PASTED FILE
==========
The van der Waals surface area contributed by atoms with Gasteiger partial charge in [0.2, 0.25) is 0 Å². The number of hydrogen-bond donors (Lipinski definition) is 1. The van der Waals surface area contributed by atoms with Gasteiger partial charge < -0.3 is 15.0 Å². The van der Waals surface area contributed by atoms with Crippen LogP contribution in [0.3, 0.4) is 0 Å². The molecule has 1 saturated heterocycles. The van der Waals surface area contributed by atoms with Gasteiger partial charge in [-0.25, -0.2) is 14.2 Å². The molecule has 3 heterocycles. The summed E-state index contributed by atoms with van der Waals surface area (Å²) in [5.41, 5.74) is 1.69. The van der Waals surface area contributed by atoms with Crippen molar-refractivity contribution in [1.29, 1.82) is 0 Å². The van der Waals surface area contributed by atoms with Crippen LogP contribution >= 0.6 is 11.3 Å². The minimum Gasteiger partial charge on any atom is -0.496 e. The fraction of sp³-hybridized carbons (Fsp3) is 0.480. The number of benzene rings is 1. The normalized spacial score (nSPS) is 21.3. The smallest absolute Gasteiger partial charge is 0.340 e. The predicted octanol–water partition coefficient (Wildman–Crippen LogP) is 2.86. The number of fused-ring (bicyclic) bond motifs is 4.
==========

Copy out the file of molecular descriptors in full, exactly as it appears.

The van der Waals surface area contributed by atoms with Gasteiger partial charge in [0.2, 0.25) is 0 Å². The number of hydrogen-bond donors (Lipinski definition) is 1. The van der Waals surface area contributed by atoms with Gasteiger partial charge < -0.3 is 15.0 Å². The van der Waals surface area contributed by atoms with Crippen LogP contribution in [0.3, 0.4) is 0 Å². The molecule has 1 saturated heterocycles. The van der Waals surface area contributed by atoms with Gasteiger partial charge in [-0.25, -0.2) is 14.2 Å². The molecule has 3 heterocycles. The summed E-state index contributed by atoms with van der Waals surface area (Å²) in [5.41, 5.74) is 1.69. The van der Waals surface area contributed by atoms with Crippen molar-refractivity contribution in [1.29, 1.82) is 0 Å². The van der Waals surface area contributed by atoms with Crippen LogP contribution >= 0.6 is 11.3 Å². The minimum Gasteiger partial charge on any atom is -0.496 e. The fraction of sp³-hybridized carbons (Fsp3) is 0.480. The number of benzene rings is 1. The normalized spacial score (nSPS) is 21.3. The smallest absolute Gasteiger partial charge is 0.340 e. The predicted octanol–water partition coefficient (Wildman–Crippen LogP) is 2.86. The number of fused-ring (bicyclic) bond motifs is 4.